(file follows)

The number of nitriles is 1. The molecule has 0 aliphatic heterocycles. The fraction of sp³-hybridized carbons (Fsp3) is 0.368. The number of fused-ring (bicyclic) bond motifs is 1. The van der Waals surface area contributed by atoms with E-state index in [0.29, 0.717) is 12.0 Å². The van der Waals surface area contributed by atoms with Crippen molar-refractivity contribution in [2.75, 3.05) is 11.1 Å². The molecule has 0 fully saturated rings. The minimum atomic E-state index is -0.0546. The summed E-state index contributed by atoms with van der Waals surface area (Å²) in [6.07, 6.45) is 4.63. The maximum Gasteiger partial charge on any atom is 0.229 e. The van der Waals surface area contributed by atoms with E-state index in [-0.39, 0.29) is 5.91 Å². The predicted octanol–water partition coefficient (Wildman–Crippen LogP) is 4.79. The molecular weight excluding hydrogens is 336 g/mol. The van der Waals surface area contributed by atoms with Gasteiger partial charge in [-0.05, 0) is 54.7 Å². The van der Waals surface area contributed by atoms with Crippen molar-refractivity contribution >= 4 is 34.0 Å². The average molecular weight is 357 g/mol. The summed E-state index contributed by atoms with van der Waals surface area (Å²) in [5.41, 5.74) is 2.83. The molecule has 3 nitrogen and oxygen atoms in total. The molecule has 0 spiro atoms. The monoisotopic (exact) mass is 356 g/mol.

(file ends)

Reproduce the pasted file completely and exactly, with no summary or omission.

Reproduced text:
The number of nitriles is 1. The molecule has 0 aliphatic heterocycles. The fraction of sp³-hybridized carbons (Fsp3) is 0.368. The number of fused-ring (bicyclic) bond motifs is 1. The van der Waals surface area contributed by atoms with E-state index in [0.29, 0.717) is 12.0 Å². The van der Waals surface area contributed by atoms with Crippen molar-refractivity contribution in [2.75, 3.05) is 11.1 Å². The molecule has 0 fully saturated rings. The minimum atomic E-state index is -0.0546. The summed E-state index contributed by atoms with van der Waals surface area (Å²) in [6.07, 6.45) is 4.63. The maximum Gasteiger partial charge on any atom is 0.229 e. The van der Waals surface area contributed by atoms with E-state index in [-0.39, 0.29) is 5.91 Å². The predicted octanol–water partition coefficient (Wildman–Crippen LogP) is 4.79. The molecular weight excluding hydrogens is 336 g/mol. The van der Waals surface area contributed by atoms with Gasteiger partial charge in [-0.05, 0) is 54.7 Å². The van der Waals surface area contributed by atoms with Crippen molar-refractivity contribution >= 4 is 34.0 Å². The average molecular weight is 357 g/mol. The summed E-state index contributed by atoms with van der Waals surface area (Å²) in [5.41, 5.74) is 2.83. The molecule has 3 nitrogen and oxygen atoms in total. The molecule has 0 spiro atoms. The monoisotopic (exact) mass is 356 g/mol.